”I am proud to be an Osgoodian. But you know, when I graduated from high school, I thought, ‘I’m getting out of this rinky-dink town.’ My brother lived in Lafayette, and had just got out of service and was going back to college. And my sister-in-law at that time said, ‘Why don’t you come to Lafayette and get a job.’ So I went to Lafayette. Eventually, that’s where I met my husband. We lived there for sometime, then moved to Dayton before heading back again. Then my dad passed away and I told my husband who was a typesetter, ‘At one time, they wanted you at Greensburg to work at the newspaper. Why don’t you see if you can get on there so you can get close to mom to help her out.’ So the newspaper took him on. We returned to Osgood and lived with mother until we built our own house.”
Jim is a historical reenactor, demonstrating the role of a Private in the 32nd Indiana Infantry Regiment. He attended his first reenactment in 1993, and was hooked. Since 1994, he has put on the uniform, took to the field, marched out and started shooting.
”I’ve always been infatuated with the civil war. It was always my favorite time period in the country’s history. It’s strange, but I never get tired of studying about the civil war. I see a movie that comes out about it, and I’d go watch it or if I see a book, I’d want to read it. I also never get tired of “reliving” it.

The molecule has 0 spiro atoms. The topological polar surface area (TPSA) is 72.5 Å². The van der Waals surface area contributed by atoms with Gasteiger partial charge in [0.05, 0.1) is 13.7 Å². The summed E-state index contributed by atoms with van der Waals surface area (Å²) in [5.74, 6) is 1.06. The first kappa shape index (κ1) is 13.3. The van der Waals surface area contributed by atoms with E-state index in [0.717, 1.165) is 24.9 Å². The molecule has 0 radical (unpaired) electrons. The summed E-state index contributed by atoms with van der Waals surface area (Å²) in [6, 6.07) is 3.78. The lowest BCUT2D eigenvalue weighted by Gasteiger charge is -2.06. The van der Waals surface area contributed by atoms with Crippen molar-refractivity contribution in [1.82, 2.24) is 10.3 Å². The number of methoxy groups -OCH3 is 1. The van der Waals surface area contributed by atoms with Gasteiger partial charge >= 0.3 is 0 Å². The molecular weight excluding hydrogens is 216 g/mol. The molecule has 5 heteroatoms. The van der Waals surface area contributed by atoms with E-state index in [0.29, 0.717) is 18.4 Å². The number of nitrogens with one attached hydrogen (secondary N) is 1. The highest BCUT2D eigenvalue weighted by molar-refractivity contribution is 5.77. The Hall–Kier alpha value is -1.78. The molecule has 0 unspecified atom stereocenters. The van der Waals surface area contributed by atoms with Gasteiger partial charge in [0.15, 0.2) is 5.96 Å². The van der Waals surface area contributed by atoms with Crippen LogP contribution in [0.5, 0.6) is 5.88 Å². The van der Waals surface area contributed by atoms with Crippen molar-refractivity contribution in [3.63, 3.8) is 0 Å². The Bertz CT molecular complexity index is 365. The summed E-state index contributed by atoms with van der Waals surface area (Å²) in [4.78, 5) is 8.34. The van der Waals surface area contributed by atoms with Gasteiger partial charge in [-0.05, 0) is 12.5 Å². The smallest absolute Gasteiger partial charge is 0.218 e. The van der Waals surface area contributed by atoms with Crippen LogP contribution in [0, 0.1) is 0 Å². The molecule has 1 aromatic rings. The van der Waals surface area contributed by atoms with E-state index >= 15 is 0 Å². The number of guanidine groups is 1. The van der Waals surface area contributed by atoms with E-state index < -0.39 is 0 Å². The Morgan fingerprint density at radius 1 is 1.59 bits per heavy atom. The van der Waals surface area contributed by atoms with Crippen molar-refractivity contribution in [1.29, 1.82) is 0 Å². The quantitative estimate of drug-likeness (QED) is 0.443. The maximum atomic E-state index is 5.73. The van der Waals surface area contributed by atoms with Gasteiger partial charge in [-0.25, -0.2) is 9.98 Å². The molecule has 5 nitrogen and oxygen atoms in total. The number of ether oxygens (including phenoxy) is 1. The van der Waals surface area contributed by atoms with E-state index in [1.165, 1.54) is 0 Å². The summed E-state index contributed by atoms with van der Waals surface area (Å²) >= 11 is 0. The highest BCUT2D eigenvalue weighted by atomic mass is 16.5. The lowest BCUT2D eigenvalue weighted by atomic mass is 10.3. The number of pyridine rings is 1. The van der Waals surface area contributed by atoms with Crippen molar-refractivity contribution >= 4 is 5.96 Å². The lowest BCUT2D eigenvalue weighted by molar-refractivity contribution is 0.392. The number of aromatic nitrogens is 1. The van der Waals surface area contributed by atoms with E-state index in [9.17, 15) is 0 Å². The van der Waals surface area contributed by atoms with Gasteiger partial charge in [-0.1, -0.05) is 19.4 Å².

We, the fellow reenactors and I, would go to the local elementary schools and reenact for the 5th graders. We contribute to the school’s curriculum. We can tell the students dozens of facts about the civil war that never end up in their historical books. Even the teachers are flabbergasted by some of the stories we share.
For the girls, I tell them the story about Albert Cashier, the woman who impersonated as a man to serve. Her real name is Jennie Hodgers, and she’s a top north private for the Union Army. All the school girls just get the best charge out of the Albert Cashier story.
We know for a fact that we’re giving something back to the next generation. Yes, it’s a hobby, but it gives me more pleasure than anything else in life. It’s true, I’d rather go reenacting than I would eat!”